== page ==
J-Dubs Redux: Beaten, Abandoned, & Left For Dead, J.W. Childs Is Back: CORRECTED

J.W. Childs Associates LP, which looked like it was dead a few years ago, is back. It’s currently looking for a deal with a $125 million SPAC–a humbling endeavor for a firm founded by Tom Lee’s former number 2 which raised $1.7 billion for its third fund.

But the firm sees the SPAC as a bridge back to the LP-supported fund market. Childs is committed to raise a proper fourth fund, and if it does so, founder John Childs is giving up some control (apparently, he’s been reluctant to do so in the past), transitioning to a partner role instead of his current CEO role, Adam Suttin, a partner and co-founder, told Buyouts for profile of the firm to be published Feb. 28th.

On the exit side, the firm distributed $750 million to its investors in 2010—its second best year for distributions, according to the firm. And it recently generated 3x its money with the sale of marketing agency Advantage Sales and Marketing to Apax Partners Worldwide.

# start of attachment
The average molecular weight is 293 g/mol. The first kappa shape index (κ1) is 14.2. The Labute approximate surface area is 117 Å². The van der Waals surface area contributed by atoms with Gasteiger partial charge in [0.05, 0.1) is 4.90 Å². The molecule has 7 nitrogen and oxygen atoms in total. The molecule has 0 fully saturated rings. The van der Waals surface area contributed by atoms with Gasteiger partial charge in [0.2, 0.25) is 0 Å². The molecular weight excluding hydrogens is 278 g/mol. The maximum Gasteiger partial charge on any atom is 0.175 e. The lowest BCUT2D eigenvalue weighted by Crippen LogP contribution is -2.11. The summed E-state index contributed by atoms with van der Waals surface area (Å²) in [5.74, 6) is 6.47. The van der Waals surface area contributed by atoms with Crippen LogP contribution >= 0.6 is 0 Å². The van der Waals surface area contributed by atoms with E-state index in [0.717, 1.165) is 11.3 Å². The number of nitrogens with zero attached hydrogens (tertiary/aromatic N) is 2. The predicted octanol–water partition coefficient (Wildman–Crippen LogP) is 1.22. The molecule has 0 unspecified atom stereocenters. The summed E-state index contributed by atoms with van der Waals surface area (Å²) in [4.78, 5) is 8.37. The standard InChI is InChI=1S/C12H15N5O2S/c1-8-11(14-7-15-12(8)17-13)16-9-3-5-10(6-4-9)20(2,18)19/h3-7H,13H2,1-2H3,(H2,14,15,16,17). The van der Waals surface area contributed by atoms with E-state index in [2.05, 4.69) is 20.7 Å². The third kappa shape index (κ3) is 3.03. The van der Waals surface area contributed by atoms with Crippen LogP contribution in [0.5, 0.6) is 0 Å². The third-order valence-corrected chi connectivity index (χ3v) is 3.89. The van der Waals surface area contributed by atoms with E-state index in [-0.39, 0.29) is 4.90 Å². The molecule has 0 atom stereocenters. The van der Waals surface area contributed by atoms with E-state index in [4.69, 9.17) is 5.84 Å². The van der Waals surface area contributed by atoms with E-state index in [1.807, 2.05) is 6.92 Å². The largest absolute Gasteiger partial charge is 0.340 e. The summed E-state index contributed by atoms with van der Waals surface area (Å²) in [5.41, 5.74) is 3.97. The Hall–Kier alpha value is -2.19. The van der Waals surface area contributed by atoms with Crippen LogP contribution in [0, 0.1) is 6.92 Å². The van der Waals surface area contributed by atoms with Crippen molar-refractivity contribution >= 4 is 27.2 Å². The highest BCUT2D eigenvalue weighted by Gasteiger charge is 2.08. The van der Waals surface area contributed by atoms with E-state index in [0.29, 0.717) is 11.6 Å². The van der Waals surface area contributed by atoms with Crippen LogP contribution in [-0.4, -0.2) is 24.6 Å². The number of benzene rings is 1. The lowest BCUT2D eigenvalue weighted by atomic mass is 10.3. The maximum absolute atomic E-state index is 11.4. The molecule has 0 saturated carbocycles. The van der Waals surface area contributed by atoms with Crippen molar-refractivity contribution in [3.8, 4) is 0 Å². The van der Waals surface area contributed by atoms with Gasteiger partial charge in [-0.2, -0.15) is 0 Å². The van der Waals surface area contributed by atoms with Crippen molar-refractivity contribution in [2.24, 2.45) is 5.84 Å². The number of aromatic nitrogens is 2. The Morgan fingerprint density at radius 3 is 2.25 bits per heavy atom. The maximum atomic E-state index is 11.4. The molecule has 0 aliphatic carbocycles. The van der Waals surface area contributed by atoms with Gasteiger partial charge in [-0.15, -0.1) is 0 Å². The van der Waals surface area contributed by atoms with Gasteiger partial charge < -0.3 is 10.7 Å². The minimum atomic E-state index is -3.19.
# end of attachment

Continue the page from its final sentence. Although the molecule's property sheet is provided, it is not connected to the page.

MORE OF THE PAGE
Childs started his firm in 1995 after helping to lead several buyouts of household-name consumer brands while at Thomas H. Lee Co. These included the legendary Snapple deal, which Lee bought for $135 million in 1992 and sold two years later for $1.7 billion.

Childs raised $430 million for its debut fund, and in fairly quick succession raised $980 million for its second fund in 1998, then $1.7 billion for its third fund in 2002.

But by 2008, the firm looked like it was finished. LPs, wary of the firm’s ever-larger funds, its foray into health care and a lack of exits from fund III, couldn’t stomach its plan to raise $2.5 billion for its fourth fund in 2006. The firm’s portfolio struggled, and several investment pros defected to start their own fund, West Hill Partners, which ultimately failed to raise a fund.

The firm has since regrouped, promoting some junior execs and welcoming back Jeff Teschke, one of the West Hill defectors who had been a principal, as a partner (yes, it was awkward. But Suttin said they got past it).

Fund III, which once looked abysmal shaky, is turning out to be a decent performer. The fund has so far generated 1.9x its invested capital and a 17 20 percent gross IRR, according to the firm. You can read more about the firm’s rebound in the upcoming issue of Buyouts.